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At my workplace, we're using sudo-ldap to provide sudo privileges across the network from a centralised store. We do this based on the username plus the hostname they're running sudo on, e.g.:

sudoHost: foo1
sudoUser: user1

I want to be able to match the sudoHost attribute based on the FQDN rather than the short hostname, so that we can use DNS subdomains for different environments - e.g. use web1.dev.example.com in the development environment and web1.test.example.com in the test environment and so on. However, right now sudoHost only matches on the short hostname.

i.e. this works:

sudoHost: foo1

But this doesn't work:

sudoHost: foo1.dev.example.com

The problem with just having the short hostname (foo1) is that it matches across all environments - foo1.dev, foo1.test, foo1.staging, etc. I want it to be more granular than that.

Is it possible to get sudo-ldap to query based on the FQDN (as returned by hostname -f) rather than just the short hostname?

I've googled with no success. I can't find anything in the man page or online; the closest it gets when talking about sudoHost attribute is:

sudoHost

A host name, IP address, IP network, or host netgroup (prefixed with a '+'). The special value ALL will match any host.

No mention of FQDN vs. short hostname. There was no mention of FQDN vs. short hostname in the Configuring ldap.conf section either.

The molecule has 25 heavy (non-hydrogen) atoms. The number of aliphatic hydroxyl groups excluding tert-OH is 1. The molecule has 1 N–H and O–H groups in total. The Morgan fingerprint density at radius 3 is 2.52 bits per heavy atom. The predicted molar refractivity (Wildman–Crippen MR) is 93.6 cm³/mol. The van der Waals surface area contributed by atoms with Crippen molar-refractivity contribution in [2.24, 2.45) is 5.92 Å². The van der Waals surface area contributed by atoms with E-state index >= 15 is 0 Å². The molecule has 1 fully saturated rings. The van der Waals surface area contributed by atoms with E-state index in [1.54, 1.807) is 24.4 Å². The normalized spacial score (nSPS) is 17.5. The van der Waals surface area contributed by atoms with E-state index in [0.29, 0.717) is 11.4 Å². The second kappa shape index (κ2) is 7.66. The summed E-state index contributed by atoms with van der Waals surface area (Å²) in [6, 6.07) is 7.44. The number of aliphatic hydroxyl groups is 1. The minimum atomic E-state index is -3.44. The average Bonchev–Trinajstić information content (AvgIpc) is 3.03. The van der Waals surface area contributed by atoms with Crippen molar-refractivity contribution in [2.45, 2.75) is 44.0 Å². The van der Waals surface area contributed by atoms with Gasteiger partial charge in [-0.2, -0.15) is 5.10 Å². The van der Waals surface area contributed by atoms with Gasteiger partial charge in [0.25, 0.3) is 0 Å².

The host in question is running Ubuntu 10.04.

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1 Answer 1

up vote 1 down vote accepted

Given that sudo itself only matches on the same things that the sudoHost attribute mentions, I'm inclined to think that without intrusive sudo patching you're not going to get what you're after.

There is one possibility -- are you setting the machine hostname to the short name, or the FQDN? If you're doing the former, try the latter and see if sudo switches to recognising the FQDN instead (you'll likely lose the ability to match on the short name, though). Honestly, I much prefer to set my hostname to an FQDN, I think it provides a lot more value in a multi-domain setup like the one you describe (which, by the way, I applaud you for doing, and I wish everyone would do it).

If I were to hazard an (educated) guess as to why you can't (and, honestly, shouldn't) match based on FQDN (or, to be more specific, the data provided by hostname -f) instead of hostname, I'd say that it's because that value (hostname -f) is obtained through NSS -- meaning /etc/hosts or DNS (and sudo can't tell which). So you suddenly have a security vulnerability whereby if an attacker can manipulate DNS results, he's got your host-restricted sudo setup pwned.

As a less-useful, but still potentially valuable option (if setting FQDNs as the hostname isn't possible), switch to using IP addresses. It's less obvious and a bit of a maintenance pain if you have to renumber, but unless you're editing your LDAP records by hand, your sudo-config-maintenance-tool-thingy can at least hide the ugliness by resolving names/addresses and giving you names to play with and sudo IP addresses.

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You can delete your comments... –  womble Aug 16 '11 at 23:35

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